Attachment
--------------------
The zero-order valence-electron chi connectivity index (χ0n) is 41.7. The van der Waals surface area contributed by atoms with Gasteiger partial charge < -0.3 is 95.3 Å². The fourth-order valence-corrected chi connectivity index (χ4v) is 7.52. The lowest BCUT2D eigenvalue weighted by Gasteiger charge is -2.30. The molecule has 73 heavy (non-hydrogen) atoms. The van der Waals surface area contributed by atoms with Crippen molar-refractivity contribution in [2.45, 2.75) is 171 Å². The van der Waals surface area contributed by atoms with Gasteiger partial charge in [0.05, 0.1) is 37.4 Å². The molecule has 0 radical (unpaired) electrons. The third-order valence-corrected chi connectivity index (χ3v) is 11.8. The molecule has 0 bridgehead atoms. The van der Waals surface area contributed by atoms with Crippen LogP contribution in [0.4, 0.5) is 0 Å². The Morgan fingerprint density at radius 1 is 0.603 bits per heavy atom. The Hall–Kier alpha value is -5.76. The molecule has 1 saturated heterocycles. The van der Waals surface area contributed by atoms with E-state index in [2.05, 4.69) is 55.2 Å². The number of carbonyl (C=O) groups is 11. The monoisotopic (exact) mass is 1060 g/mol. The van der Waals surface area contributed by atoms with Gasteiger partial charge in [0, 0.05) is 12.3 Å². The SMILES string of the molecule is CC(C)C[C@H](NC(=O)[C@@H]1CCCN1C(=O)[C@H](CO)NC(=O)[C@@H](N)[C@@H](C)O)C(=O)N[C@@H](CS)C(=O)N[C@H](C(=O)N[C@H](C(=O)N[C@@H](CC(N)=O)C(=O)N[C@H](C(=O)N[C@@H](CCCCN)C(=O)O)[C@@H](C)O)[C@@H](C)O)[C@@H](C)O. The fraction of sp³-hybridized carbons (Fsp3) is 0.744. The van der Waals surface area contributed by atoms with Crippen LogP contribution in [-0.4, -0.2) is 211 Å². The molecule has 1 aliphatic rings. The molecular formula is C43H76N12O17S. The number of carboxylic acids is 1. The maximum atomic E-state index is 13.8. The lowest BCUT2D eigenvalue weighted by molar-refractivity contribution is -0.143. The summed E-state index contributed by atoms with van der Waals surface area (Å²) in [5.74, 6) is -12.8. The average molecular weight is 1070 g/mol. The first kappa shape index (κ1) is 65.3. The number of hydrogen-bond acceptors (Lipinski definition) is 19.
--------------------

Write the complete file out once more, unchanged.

The zero-order valence-electron chi connectivity index (χ0n) is 41.7. The van der Waals surface area contributed by atoms with Gasteiger partial charge < -0.3 is 95.3 Å². The fourth-order valence-corrected chi connectivity index (χ4v) is 7.52. The lowest BCUT2D eigenvalue weighted by Gasteiger charge is -2.30. The molecule has 73 heavy (non-hydrogen) atoms. The van der Waals surface area contributed by atoms with Crippen molar-refractivity contribution in [2.45, 2.75) is 171 Å². The van der Waals surface area contributed by atoms with Gasteiger partial charge in [0.05, 0.1) is 37.4 Å². The molecule has 0 radical (unpaired) electrons. The third-order valence-corrected chi connectivity index (χ3v) is 11.8. The molecule has 0 bridgehead atoms. The van der Waals surface area contributed by atoms with Crippen LogP contribution in [0.4, 0.5) is 0 Å². The Morgan fingerprint density at radius 1 is 0.603 bits per heavy atom. The Hall–Kier alpha value is -5.76. The molecule has 1 saturated heterocycles. The van der Waals surface area contributed by atoms with E-state index in [2.05, 4.69) is 55.2 Å². The number of carbonyl (C=O) groups is 11. The monoisotopic (exact) mass is 1060 g/mol. The van der Waals surface area contributed by atoms with Gasteiger partial charge in [0, 0.05) is 12.3 Å². The SMILES string of the molecule is CC(C)C[C@H](NC(=O)[C@@H]1CCCN1C(=O)[C@H](CO)NC(=O)[C@@H](N)[C@@H](C)O)C(=O)N[C@@H](CS)C(=O)N[C@H](C(=O)N[C@H](C(=O)N[C@@H](CC(N)=O)C(=O)N[C@H](C(=O)N[C@@H](CCCCN)C(=O)O)[C@@H](C)O)[C@@H](C)O)[C@@H](C)O. The fraction of sp³-hybridized carbons (Fsp3) is 0.744. The van der Waals surface area contributed by atoms with Crippen LogP contribution in [-0.4, -0.2) is 211 Å². The molecule has 1 aliphatic rings. The molecular formula is C43H76N12O17S. The number of carboxylic acids is 1. The maximum atomic E-state index is 13.8. The lowest BCUT2D eigenvalue weighted by molar-refractivity contribution is -0.143. The summed E-state index contributed by atoms with van der Waals surface area (Å²) in [5.74, 6) is -12.8. The average molecular weight is 1070 g/mol. The first kappa shape index (κ1) is 65.3. The number of hydrogen-bond acceptors (Lipinski definition) is 19.